By CYMBRE FOSTER Special to the Record-Eagle
Traverse City Record-Eagle
---- — TRAVERSE CITY — John Block didn’t hesitate to sign up when learned a group of third graders wanted to interview military veterans as part of a Library of Congress effort to preserve veterans’ stories.
“I like to help out where I can with veteran issues,” said Block, a Vietnam veteran from Traverse City who is involved in a number of veteran programs.
Block was to be one of 16 to 20 veterans to sit with teams of three students from Eastern Elementary School in Traverse City to discuss what it was like to serve the country in the armed forces.
Veterans were to be videotaped, and tapes and transcripts will become part of the permanent national Veteran’s History Project collection.
“I think the Veteran’s History Project is really neat and I think it will be fun to talk to the kids,” said Block, who said he found it challenging to come home after serving in the controversial and contentious war in Vietnam.
“The Vietnam war was a very unpopular war and the first thing I did when I got home was get my uniform off,” he said.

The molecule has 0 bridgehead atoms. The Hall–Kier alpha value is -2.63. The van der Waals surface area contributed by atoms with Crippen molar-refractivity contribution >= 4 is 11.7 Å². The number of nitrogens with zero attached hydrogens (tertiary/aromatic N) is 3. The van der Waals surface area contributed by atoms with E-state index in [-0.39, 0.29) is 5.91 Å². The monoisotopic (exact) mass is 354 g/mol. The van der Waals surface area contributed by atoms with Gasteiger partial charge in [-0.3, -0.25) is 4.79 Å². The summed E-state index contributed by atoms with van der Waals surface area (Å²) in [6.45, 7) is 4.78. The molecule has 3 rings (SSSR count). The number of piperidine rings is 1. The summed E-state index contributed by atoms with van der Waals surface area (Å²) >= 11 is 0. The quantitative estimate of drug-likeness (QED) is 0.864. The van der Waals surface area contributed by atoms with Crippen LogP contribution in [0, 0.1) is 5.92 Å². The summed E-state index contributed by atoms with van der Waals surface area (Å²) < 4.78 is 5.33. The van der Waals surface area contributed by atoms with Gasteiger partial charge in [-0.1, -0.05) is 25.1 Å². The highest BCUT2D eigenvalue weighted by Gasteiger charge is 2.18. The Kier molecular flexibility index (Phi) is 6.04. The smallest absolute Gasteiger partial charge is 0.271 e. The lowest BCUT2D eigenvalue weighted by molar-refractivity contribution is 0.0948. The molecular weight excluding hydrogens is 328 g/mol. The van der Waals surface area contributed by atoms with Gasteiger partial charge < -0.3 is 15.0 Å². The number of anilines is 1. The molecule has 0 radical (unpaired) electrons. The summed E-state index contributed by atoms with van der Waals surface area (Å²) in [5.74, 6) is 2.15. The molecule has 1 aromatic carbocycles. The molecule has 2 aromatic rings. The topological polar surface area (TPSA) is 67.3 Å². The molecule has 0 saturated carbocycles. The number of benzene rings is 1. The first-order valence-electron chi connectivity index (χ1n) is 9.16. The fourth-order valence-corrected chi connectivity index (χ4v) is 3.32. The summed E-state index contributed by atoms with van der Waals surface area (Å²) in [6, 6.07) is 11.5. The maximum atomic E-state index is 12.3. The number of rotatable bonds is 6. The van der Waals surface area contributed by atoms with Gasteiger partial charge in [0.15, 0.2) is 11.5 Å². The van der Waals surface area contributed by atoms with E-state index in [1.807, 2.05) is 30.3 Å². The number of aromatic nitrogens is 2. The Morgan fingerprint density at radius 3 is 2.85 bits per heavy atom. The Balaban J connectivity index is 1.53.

Years later Block went on to enlist as a reservist with the Coast Guard before he retired.
The event is part of Eastern’s Heroes in our Community service-learning project designed to teach students about social issues and civic responsibility.
Interviews took place last week. Each veteran will receive a copy of their interview. The interviews will air on UpNorthTV.
Susan McQuaid, the director of Volunteer Center at the United Way of Northwest Michigan, helped prepare interviewers by teaching them basics, from the different branches of the military to interviewing techniques and what questions to ask.
“We talk about how to make eye contact, how to run a camera and important questions like where were you born, why did you enter the service,” said McQuaid.
Jen Detmers coordinates Eastern’s Heroes in our Community project, now in its third year. She said interviewing veterans is an experience that the students can’t get anywhere else.
“They’re hearing first-hand what the veterans have been through from real life people who have served our country. You can’t get that from a book or movie,” she said.
Students talked with veterans from World War II, Korean and Vietnam wars, and wars in Iraq and Afghanistan.
Detmers said the ultimate goal is for the veterans to know that they are remembered and respected.